Whenever I'm on-call on a weekend, I'm always charmed by the birth class. A dozen couples are led on a tour of Labor and Delivery, the postpartum floor, and the nursery. I often see the couples in the cafeteria after the class is over, enjoying lunch and each other, sharing in the preparation for the birth of their child that may be a few weeks or months away. Seeing these couples always brings a smile to my face, but until recently I never considered that the classes might be more than a bonding experience.
Now I have another way to view these classes, courtesy of the management team at Isis Parenting:
Pregnancy is one of those medical events where cost-savings and quality care are (mostly) aligned. What's the number one way payers could reduce the cost of pregnancy? Convert cesareans into vaginal deliveries (hospitals get paid a lot more for a c-section than for a vaginal delivery). How else could costs be reduced? Make sure neither mom nor baby is readmitted to the hospital after discharge for a preventable complication. (Another way to reduce costs -- one that may not align with quality care -- is to reduce prenatal ultrasounds and fetal testing.)
The primary quality initiative in obstetrics right now is the push to avoid unnecessary deliveries before 39 weeks. When doctors don't induce labor before that point, or move to an early c-section, the consequence is -- you guessed it -- a tendency to let women labor on their own which increases the chance that a vaginal birth will result (and a cesarean will be avoided).
Key to all of this is patient education. Prepared and educated parents advocate for waiting until 39 weeks, and are better prepared to care for themselves and their newborn when they are discharged home.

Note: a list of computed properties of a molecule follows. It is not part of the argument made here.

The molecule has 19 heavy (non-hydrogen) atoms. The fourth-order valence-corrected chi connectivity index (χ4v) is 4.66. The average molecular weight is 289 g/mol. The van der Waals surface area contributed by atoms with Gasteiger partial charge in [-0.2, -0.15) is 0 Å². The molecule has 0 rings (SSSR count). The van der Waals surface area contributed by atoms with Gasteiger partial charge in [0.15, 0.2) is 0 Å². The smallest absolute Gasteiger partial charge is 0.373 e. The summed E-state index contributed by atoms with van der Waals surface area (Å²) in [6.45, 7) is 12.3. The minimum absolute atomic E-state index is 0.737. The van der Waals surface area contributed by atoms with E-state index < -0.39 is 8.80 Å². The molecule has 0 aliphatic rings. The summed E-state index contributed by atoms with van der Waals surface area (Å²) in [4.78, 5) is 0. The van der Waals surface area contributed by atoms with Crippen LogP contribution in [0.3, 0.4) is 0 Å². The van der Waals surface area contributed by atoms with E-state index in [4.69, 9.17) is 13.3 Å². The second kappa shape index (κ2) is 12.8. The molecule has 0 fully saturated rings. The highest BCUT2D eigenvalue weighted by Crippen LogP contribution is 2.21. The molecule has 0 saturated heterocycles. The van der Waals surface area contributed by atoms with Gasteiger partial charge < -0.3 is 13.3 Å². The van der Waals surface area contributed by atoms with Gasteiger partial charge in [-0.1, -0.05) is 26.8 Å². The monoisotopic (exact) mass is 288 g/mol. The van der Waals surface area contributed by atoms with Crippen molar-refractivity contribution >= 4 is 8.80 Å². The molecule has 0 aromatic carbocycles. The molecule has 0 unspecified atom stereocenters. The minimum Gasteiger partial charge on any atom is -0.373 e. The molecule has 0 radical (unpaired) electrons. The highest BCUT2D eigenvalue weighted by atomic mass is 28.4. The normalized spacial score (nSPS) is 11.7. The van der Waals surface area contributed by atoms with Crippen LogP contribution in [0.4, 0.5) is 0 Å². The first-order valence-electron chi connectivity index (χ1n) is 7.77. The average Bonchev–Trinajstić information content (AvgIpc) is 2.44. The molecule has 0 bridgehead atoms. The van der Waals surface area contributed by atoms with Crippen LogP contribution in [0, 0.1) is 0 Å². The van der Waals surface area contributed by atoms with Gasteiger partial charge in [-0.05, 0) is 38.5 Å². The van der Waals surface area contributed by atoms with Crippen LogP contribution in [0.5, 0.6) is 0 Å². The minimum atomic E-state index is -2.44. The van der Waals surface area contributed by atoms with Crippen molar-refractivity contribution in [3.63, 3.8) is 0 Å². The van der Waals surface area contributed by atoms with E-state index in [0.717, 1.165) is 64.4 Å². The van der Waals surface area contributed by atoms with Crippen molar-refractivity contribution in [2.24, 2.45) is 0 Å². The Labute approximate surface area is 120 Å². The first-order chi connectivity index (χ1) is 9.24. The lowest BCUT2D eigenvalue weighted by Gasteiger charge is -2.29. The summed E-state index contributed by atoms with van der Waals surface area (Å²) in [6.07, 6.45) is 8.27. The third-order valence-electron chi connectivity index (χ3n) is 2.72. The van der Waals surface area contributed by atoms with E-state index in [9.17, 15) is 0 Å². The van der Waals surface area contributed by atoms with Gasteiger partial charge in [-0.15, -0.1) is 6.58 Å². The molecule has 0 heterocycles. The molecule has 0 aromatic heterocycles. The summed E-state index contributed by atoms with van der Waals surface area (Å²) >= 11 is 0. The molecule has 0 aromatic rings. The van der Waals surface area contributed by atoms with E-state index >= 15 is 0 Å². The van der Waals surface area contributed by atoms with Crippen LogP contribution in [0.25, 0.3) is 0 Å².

In this light, that class on a Saturday afternoon isn't just a shared parenting activity, but is a strategic educational intervention designed to improve quality, reduce costs, and promote patient satisfaction.
In 2003, the largest birthing hospital in Boston outsourced its maternity classes to Isis Parenting. Their thinking was simple: running the classes was a headache. If Isis could do it off-site and make money (classes are mostly self-pay), it would be a win-win. Eight years later, Isis does the same thing for five hospitals in the Boston area, and plans to scale nationally.
The part I find most interesting is that Isis is in discussions with a large health insurance company, which is thinking about subsidizing classes for its covered pregnant ladies, taking over a cost traditionally borne by the patient herself. The insurance company is buying into the idea that classes improve quality and save money.
To be fair, I haven't seen any empirical data demonstrating that pregnancy classes save money and improve the quality of anything beyond the relationship between the expectant mom and her partner. It's one of the dirty little secrets of public health that investment in preventive care rarely saves money in the long run.
But anecdotally, childbirth educators hear from patients that childbirth education is the first step and a feeder into newborn care, breastfeeding and CPR classes. Isis' prenatal classes cover postpartum depression warning signs and encourage women to join a new moms group after the baby comes for additional education and support. "We fill the void left by the disintegration of the cohabitating extended family that traditionally supported new moms in earlier history," said Chris Just, Isis' director of prenatal education. Read one mom's life-saving story here.
But as our health system asks for higher value from the physicians and hospitals that are providing care, it makes sense that one way to encourage higher quality is to educate patients to demand it. And if better care is cheaper care, all the better.
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